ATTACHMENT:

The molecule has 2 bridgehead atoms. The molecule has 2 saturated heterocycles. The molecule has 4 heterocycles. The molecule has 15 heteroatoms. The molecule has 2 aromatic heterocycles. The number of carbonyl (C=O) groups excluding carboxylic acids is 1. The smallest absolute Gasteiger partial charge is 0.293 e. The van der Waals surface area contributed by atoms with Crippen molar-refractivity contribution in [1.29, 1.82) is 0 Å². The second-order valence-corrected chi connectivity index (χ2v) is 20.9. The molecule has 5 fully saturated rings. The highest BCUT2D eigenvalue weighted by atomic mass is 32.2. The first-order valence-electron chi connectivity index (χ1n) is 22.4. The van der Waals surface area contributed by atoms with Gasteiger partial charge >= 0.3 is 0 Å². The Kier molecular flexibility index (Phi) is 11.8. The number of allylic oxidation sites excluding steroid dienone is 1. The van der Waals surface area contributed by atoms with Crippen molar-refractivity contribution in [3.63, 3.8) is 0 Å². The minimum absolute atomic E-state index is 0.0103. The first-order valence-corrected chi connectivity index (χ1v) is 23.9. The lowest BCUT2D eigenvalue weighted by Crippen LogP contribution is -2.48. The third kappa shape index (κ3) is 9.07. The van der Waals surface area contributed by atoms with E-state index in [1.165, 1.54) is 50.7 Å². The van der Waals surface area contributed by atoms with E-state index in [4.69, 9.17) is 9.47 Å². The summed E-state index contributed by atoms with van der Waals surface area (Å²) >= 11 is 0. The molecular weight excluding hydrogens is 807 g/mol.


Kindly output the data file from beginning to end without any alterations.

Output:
The molecule has 2 bridgehead atoms. The molecule has 2 saturated heterocycles. The molecule has 4 heterocycles. The molecule has 15 heteroatoms. The molecule has 2 aromatic heterocycles. The number of carbonyl (C=O) groups excluding carboxylic acids is 1. The smallest absolute Gasteiger partial charge is 0.293 e. The van der Waals surface area contributed by atoms with Crippen molar-refractivity contribution in [1.29, 1.82) is 0 Å². The second-order valence-corrected chi connectivity index (χ2v) is 20.9. The molecule has 5 fully saturated rings. The highest BCUT2D eigenvalue weighted by atomic mass is 32.2. The first-order valence-electron chi connectivity index (χ1n) is 22.4. The van der Waals surface area contributed by atoms with Gasteiger partial charge >= 0.3 is 0 Å². The Kier molecular flexibility index (Phi) is 11.8. The number of allylic oxidation sites excluding steroid dienone is 1. The van der Waals surface area contributed by atoms with Crippen molar-refractivity contribution in [3.63, 3.8) is 0 Å². The minimum absolute atomic E-state index is 0.0103. The first-order valence-corrected chi connectivity index (χ1v) is 23.9. The lowest BCUT2D eigenvalue weighted by Crippen LogP contribution is -2.48. The third kappa shape index (κ3) is 9.07. The van der Waals surface area contributed by atoms with E-state index in [1.165, 1.54) is 50.7 Å². The van der Waals surface area contributed by atoms with E-state index in [4.69, 9.17) is 9.47 Å². The summed E-state index contributed by atoms with van der Waals surface area (Å²) >= 11 is 0. The molecular weight excluding hydrogens is 807 g/mol.